Give him a high five

By JASER A. MARASIGAN
November 18, 2009, 9:41am

A spur-of-the-moment basketball game with some children from Cebu has left a lasting impression on American basketball fanatic Bill Hilf.

Hilf was in the country on a business trip last year when he came across a group of children playing basketball on a street court using a makeshift hoop.

“I was out jogging and I saw these kids on the street playing basketball. I played with them for three hours and later that day, I went to a sporting goods store and bought basketballs for the kids. The kids were happy to receive the basketballs, but while passing them out, I thought about how else we could use basketball to introduce the fantastic attributes of sports to the children. Like making friends on court, collaborating as a team, trying your best to achieve a goal, and developing self-confidence and discipline,” he relates.

Immediately after returning to the US, Hilf started the group High Five Hope with the hope of helping the Filipino children’s spirits grow and enabling them to find their self-value and experience joy and happiness through sports.

High Five Hope also provides street children access not just to basketballs and clothes, but also to coaching and an opportunity to learn life-skills.

“How can we use sports for children in need and how we can use sports to help them develop into successful adults? That was the beginning of High Five Hope,” Hilf relates. “This is the first time that I did something like this. That experience in Cebu made a really big impact on me. I got very emotional after playing with those kids. It’s very personal for me. I went through depression when I was a kid because of some family problems and basketball became my escape. I look at sports now as a way to help them. If I can help change even just one kid and turn their life around that will already make me happy.”

Following through on its mission, High Five Hope has partnered with Childhope Asia in the Philippines to reach out to more Filipino street children.

High Five Hope and Childhope Asia are taking the kids off the streets and giving them access to sports, to inspire participants to believe in themselves and eventually enable them to make a lasting positive change in their lives.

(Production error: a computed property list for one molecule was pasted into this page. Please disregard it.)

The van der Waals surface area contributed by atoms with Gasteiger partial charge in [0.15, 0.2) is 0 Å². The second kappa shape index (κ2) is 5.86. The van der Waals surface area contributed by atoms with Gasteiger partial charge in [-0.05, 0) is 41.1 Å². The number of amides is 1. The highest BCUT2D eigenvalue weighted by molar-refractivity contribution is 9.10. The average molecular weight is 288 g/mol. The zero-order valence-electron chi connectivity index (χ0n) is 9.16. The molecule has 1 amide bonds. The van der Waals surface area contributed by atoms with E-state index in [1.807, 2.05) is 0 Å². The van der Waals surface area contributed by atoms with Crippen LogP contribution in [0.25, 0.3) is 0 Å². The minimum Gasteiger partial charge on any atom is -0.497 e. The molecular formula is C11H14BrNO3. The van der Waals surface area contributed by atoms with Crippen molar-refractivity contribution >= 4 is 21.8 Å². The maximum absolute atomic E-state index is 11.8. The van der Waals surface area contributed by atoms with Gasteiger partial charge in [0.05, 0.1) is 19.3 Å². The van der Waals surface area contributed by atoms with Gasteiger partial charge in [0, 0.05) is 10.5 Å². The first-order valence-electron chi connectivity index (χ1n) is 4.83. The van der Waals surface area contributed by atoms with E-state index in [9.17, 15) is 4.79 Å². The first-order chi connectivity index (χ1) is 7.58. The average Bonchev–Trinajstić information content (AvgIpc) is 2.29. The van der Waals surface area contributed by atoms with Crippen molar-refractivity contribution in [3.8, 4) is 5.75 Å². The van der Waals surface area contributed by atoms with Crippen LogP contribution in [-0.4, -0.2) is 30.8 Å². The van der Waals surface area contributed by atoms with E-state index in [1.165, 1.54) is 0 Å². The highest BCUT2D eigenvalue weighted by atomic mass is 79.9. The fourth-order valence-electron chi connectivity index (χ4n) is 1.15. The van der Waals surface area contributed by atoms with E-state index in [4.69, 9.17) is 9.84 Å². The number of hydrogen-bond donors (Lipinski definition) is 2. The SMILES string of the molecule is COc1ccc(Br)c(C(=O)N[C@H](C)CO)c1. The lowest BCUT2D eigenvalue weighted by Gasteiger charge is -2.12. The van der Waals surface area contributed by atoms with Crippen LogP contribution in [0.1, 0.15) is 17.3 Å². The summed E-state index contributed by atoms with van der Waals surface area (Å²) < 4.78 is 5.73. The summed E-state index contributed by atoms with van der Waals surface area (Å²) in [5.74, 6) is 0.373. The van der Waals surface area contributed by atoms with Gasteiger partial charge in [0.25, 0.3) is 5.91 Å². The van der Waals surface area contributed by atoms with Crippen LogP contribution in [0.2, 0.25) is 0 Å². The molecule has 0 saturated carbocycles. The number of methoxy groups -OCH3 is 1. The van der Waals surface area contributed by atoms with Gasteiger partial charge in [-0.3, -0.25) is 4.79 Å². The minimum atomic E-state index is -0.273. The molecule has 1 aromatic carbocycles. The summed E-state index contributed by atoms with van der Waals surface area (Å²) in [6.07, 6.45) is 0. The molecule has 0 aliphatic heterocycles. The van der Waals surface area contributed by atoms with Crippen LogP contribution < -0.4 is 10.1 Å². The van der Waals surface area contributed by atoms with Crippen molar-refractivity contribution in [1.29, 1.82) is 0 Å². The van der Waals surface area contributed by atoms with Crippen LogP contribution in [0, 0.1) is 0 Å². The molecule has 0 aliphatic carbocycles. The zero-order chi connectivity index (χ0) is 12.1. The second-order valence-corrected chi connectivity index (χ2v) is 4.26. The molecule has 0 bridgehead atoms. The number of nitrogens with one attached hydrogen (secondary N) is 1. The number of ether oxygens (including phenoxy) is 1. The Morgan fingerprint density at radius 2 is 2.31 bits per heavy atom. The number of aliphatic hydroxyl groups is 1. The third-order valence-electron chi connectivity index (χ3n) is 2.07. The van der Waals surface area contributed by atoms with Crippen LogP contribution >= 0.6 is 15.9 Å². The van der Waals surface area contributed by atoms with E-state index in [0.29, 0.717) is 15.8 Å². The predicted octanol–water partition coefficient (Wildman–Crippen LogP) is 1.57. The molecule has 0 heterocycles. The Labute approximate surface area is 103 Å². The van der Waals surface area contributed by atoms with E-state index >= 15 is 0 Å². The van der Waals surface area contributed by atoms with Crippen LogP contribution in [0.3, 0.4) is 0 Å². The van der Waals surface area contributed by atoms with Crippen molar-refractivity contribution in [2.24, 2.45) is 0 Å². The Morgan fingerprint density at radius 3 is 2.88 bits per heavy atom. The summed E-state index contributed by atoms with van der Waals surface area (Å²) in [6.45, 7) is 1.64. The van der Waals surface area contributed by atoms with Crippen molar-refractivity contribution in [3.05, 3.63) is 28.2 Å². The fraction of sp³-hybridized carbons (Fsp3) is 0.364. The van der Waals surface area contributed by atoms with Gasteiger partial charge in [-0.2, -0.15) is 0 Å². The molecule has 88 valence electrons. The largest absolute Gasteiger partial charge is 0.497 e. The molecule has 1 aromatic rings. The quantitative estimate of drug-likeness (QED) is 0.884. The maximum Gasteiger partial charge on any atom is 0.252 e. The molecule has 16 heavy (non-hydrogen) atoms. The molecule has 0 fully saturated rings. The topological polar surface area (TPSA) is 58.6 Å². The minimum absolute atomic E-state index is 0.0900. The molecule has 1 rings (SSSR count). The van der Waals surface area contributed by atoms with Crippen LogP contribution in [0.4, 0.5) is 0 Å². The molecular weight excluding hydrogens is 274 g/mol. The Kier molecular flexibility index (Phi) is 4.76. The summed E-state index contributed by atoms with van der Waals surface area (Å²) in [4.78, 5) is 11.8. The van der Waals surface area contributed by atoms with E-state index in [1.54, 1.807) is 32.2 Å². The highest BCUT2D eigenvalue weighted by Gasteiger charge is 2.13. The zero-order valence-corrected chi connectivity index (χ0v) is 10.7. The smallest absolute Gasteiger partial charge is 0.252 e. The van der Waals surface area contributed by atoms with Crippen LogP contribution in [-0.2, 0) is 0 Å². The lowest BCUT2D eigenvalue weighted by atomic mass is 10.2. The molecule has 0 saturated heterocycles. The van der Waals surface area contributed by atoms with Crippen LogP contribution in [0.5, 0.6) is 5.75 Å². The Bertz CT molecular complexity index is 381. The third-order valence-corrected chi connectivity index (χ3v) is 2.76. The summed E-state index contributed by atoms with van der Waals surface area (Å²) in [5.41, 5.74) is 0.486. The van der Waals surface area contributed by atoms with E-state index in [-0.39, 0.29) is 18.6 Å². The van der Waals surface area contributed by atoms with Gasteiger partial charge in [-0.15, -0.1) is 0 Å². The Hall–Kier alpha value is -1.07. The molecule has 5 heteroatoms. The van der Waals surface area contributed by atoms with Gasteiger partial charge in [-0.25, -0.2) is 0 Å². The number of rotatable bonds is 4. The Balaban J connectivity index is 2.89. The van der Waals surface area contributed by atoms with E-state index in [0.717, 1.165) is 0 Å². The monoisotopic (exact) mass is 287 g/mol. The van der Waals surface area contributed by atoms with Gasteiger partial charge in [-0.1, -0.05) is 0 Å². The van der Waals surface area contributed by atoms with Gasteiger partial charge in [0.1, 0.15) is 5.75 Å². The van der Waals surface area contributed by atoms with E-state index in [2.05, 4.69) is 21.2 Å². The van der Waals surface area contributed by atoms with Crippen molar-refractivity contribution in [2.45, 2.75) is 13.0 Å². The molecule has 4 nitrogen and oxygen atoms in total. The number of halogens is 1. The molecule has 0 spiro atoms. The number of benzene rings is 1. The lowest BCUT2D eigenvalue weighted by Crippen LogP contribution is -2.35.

Recently, High Five Hope and Childhope Asia held the 2nd Hope Sports Festival, which culminated with championship matches at The Arena in San Juan City. Over 300 children participated in the basketball and volleyball clinics in the eight-week tournament, which enabled the children to enjoy their right to play and learn in a positive and safer environment.

“A lot of charities focus on the biological needs of the kids but there are very few that focus on the spirit, character and child development. I just knew in my heart that I have to go back here in the Philippines and do something. I know God had a hand in it. It changed me and the way I look at the world,” he shares.

For this year’s tournament, Hilf provided the kids with uniforms, including socks and shoes.

“We noticed that in the entire tournament last year, some of the kids played without shoes. Even if they were barefoot or in slippers, they were great players and we wanted to enhance their skills with the right tools,” he adds.

SMALL SUCCESSES ARE BIG SUCCESSES

Back in Redmond, Washington, Hilf also coaches teams in children’s basketball leagues. Aside from his regular work at Microsoft Corporation as general manager for Marketing and Strategy, he is also involved in a Microsoft program which encourages employees to give back to their community by volunteering or donating.

“I played basketball my whole life. You can compare how you play a game with how you live your life – there are challenges that you have to face and you could make a lot of bad decisions. I have seen sports as a way to keep children on the right path,” he says.

Small successes – such as mastering a skill, being able to make a shot, or developing friendships – build up confidence. The participants witness concrete proof that they can accomplish something they can be proud of, and that they can feel part of something bigger than themselves.

“Basketball helps develops one’s physical and mental well-being. It starts out something that you can focus in instead of being involved in other less motivating activities. What is magical about sports are the small successes that you experience,” he says.

Next year, Hilf hopes to get 600 kids to participate in the program. He believes that each kid has the potential to live a good life in the future. And for as long as the kids promise that they’ll keep the principles of High Five Hope, Hilf vows to continue with this lofty mission.